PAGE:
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Business Development
2 minute read | 8 years ago

Don’t Neglect Old Clients in Search of a Shiny New Penny

Photo of Tara Weintritt By: Tara Weintritt

How much time do you typically spend each month seeking new clients? If you’re like many other firm lawyers, you are devoting great blocks of time to RFPs, speaking engagements, industry conferences, entertainment and much more in an effort to develop new client relationships.

All of those activities are valuable and important, but you are losing out on a great deal of business if you’re not strategic about the time spent chasing new business versus caring for existing clients.

Client relationships take near-constant attention. Many lawyers understand and accept that but still spend excessive time on potential clients compared to the time spent on existing clients. It’s understandable—the energy and enthusiasm of going after a shiny new client is more fun than the steady care of an existing one. But you’ll find a much greater potential for return on time spent with existing clients.

A few ways to make that time worthwhile:

  1. Take a step back from day-to-day matters. You may have been working with some clients for a number of years, but don’t let the short-term billable hour trump the long-term investment. Try to get some big-picture perspective on the direction of the relationship, what has worked well and what needs improvement.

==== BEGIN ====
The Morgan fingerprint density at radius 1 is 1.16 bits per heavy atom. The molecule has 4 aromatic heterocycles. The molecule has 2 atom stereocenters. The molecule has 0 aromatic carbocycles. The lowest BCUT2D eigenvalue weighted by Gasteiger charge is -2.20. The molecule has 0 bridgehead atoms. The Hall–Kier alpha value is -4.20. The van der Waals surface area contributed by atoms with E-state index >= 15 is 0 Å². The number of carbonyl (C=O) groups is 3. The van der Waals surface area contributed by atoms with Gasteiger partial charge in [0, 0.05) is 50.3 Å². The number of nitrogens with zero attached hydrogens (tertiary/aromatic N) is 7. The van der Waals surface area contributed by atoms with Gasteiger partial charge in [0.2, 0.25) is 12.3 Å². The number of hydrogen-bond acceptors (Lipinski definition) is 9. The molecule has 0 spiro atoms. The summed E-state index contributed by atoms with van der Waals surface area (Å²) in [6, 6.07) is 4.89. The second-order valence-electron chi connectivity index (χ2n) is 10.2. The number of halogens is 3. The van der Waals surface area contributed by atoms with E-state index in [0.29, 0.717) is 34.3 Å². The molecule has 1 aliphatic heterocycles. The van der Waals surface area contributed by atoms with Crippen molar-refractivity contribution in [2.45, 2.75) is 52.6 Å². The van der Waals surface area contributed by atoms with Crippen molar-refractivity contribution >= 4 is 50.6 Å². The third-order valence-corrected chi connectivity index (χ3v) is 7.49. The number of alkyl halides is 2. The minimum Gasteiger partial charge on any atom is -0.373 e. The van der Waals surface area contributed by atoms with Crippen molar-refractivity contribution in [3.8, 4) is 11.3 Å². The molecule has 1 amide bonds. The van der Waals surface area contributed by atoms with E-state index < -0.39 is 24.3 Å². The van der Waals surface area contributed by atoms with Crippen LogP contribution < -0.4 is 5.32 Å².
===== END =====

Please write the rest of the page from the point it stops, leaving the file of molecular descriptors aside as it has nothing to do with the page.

1. Ask clients the important questions. For example: What will be each client’s focus in 2016? Is the firm helping its clients reach strategic objectives? What do clients value most in their other outside counsel relationships? These questions will make you a part of the bigger conversation.
  1. Make connections. Listen to what your clients need and seek other areas where your firm can help. Don’t offer to be everything to everyone, but look for places where clients’ needs and your firm’s strengths match up.
  1. Don’t forget about the “second tier.” I often see lawyers focus their efforts on the top few clients and neglect the slightly less important ones. Your top billing clients need that attention, but sometimes the second-tier clients have the greatest untapped opportunities.